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Thursday, April 18, 2024

NC Golf: Kids’ play pays off big for Moore County

Moore County scores an annual boost from a global competition for talented youth duffers.

Dan Horn founded U.S. Kids Golf in the mid-1990s while raising a family in Atlanta. Watching his two sons struggle with adult-sized golf equipment, the former three-sport high school athlete came up with an idea to make the game more accessible and enjoyable for kids.

Tapping into his engineering background and an entrepreneurial spirit, Van Horn
invented clubs that were 25% lighter than adult clubs, with four lines of swing weights and shaft flexes for different ages and skill levels. His product morphed into a major youth
golf equipment and services provider, with distributorships in 80 nations serving nearly 4,500 accounts.

In 2000, Van Horn staged a tournament at Jekyll Island, Georgia for kids aged 6 to 12, calling it a “world championship.” Some 250 players showed up, along with their families.

In August, the tournament will celebrate its 25th anniversary, including more than a dozen since Van Horn moved the event to the Pinehurst area in 2005. Now, more than 1,500 players from 50-plus nations are represented each year. “The synergies around the Pinehurst-Southern Pines area as a golf capital have been important to us,” Van Horn says. “It seemed like a great place to layer in more of the idea of kids golf, family golf.”

The Parade of Nations, a vibrant display of cultural unity held on the first Tuesday of August in Pinehurst, showcases the participants’ diversity and fosters a sense of community among players, families  and spectators. The event, which has a player registration fee of $425 to $495, is a cornerstone of the Sandhills region’s hospitality calendar, significantly benefitting hotels, restaurants and shops.

“Pinehurst Resort and U.S. Kids Golf have created a winning partnership, crowning young champions on the course while leaving an economic impact off it,” says Eric Kuester, vice president of sales/marketing & business development at the resort. He estimates a $16-million annual economic impact for the two-week event, “It leaves a lasting mark on our communities.”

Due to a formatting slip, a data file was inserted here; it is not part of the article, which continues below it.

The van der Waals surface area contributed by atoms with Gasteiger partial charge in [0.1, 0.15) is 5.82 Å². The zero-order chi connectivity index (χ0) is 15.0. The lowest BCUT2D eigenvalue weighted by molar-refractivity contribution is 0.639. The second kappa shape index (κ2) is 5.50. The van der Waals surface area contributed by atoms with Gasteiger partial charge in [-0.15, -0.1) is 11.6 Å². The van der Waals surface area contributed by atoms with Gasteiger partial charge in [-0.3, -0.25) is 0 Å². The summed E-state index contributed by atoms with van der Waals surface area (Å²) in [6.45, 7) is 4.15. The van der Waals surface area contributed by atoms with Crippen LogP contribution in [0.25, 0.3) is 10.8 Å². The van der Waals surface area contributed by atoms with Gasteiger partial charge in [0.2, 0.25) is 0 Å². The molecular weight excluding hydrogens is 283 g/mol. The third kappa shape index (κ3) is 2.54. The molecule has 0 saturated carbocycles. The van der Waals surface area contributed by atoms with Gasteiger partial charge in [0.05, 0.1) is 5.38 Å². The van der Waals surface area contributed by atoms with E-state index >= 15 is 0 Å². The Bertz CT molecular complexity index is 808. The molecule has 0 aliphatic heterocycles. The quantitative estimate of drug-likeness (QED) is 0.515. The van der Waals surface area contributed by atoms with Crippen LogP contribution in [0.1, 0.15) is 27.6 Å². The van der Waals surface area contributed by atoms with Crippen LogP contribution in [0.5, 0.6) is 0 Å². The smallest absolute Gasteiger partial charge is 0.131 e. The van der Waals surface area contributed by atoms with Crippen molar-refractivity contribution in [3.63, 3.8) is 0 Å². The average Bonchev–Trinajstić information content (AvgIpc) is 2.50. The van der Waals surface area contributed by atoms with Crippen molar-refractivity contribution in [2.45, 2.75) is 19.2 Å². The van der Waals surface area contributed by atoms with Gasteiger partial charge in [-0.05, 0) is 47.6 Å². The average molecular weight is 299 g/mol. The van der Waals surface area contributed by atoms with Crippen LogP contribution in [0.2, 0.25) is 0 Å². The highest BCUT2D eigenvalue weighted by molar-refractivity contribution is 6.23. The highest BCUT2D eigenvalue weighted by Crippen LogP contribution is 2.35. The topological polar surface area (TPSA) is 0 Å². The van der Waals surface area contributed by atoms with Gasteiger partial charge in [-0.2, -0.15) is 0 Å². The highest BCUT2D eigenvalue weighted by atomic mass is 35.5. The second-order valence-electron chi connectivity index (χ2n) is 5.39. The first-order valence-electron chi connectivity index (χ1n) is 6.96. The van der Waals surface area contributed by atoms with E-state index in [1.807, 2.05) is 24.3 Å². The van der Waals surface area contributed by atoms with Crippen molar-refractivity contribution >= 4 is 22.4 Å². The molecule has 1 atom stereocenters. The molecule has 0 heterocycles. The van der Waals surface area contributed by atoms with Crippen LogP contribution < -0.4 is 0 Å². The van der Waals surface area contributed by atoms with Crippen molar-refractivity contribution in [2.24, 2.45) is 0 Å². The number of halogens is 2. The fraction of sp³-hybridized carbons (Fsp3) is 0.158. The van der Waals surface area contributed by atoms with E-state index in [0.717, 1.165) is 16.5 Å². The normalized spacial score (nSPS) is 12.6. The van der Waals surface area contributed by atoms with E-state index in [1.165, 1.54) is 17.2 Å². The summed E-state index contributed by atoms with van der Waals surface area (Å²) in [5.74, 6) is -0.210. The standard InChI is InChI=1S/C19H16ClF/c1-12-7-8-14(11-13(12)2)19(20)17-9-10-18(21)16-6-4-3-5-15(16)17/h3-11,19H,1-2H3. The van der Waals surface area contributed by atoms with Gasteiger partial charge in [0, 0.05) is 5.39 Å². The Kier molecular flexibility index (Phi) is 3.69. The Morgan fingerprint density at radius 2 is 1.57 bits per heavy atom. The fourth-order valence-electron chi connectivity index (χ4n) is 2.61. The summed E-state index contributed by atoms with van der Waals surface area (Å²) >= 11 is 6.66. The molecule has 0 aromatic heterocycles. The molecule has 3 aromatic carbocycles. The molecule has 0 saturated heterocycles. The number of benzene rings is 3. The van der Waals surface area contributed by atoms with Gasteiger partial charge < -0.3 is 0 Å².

The event has attracted youngsters who have become famous pros, including Justin Thomas, Colin Morikawa, Lexi Thompson and Alexa Pano. It didn’t hurt that Netflix in 2013 produced its first original documentary, “The Short Game,” for an inside look at the championship.

The Moore County event is part of what has become the world’s largest golf tournament organization, hosting 2,173 events in 2023. More than 90% of U.S. Kids Golf events are local competitions, in more than 100 cities. Nearly 30,000 players in
63 countries will take part in a U.S. Kids Golf event this year.
Those playing in the annual championship must qualify by earning points through local competitions.

Van Horn, who splits his time between North Carolina and Georgia, declined to provide financial details. But Golf Business magazine in 2022 noted “no company in golf has done more to grow the game than U.S. Kids Golf.”

In 2015, the group’s foundation acquired the Longleaf Golf
& Country Club, midway between Pinehurst and Southern Pines. Van Horn calls it “a living lab,” with the course offering seven tee locations measuring from 3,200 yards to 6,800 yards. The foundation constructed a Learning Center and a six-hole, par-3 short course, while renaming the facility the Longleaf Golf & Family Club.

There, the U.S. Kids Golf Coaches Institute trains golf coaches, certifying more than 6,500 since its inception. The institute’s innovations include the Player Pathway program used at many golf academies and the Longleaf Tee System, which scales yardages depending on age and skill. It’s working with the U.S. Golf Association to refine its programs across the industry.

“I really felt there were three necessary components in youth sports, not just golf,” says Van Horn. “Equipment, competition, and instruction. I think the initiative for kids to play golf is more than just kids playing golf — it’s getting the whole family into playing golf.”

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